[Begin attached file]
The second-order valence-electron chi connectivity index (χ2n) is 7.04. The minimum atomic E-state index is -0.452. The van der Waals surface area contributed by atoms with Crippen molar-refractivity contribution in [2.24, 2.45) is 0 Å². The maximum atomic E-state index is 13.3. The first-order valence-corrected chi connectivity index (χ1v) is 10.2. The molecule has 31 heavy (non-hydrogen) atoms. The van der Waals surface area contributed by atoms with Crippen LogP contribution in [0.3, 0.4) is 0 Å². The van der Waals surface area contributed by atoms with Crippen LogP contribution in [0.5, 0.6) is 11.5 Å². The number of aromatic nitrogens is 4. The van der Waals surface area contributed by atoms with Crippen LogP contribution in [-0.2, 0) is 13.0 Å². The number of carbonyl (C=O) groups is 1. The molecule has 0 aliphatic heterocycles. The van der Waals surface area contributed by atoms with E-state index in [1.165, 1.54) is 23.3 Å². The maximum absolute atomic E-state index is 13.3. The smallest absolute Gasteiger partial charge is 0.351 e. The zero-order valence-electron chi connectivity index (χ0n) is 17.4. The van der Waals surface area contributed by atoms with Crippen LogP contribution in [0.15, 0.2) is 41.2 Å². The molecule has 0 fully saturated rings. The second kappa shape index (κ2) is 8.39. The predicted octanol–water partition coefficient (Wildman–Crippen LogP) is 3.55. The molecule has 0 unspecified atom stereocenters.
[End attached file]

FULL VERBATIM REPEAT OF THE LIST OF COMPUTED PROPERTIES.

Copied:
The second-order valence-electron chi connectivity index (χ2n) is 7.04. The minimum atomic E-state index is -0.452. The van der Waals surface area contributed by atoms with Crippen molar-refractivity contribution in [2.24, 2.45) is 0 Å². The maximum atomic E-state index is 13.3. The first-order valence-corrected chi connectivity index (χ1v) is 10.2. The molecule has 31 heavy (non-hydrogen) atoms. The van der Waals surface area contributed by atoms with Crippen LogP contribution in [0.3, 0.4) is 0 Å². The van der Waals surface area contributed by atoms with Crippen LogP contribution in [0.5, 0.6) is 11.5 Å². The number of aromatic nitrogens is 4. The van der Waals surface area contributed by atoms with Crippen LogP contribution in [-0.2, 0) is 13.0 Å². The number of carbonyl (C=O) groups is 1. The molecule has 0 aliphatic heterocycles. The van der Waals surface area contributed by atoms with E-state index in [1.165, 1.54) is 23.3 Å². The maximum absolute atomic E-state index is 13.3. The smallest absolute Gasteiger partial charge is 0.351 e. The zero-order valence-electron chi connectivity index (χ0n) is 17.4. The van der Waals surface area contributed by atoms with Crippen LogP contribution in [0.15, 0.2) is 41.2 Å². The molecule has 0 fully saturated rings. The second kappa shape index (κ2) is 8.39. The predicted octanol–water partition coefficient (Wildman–Crippen LogP) is 3.55. The molecule has 0 unspecified atom stereocenters.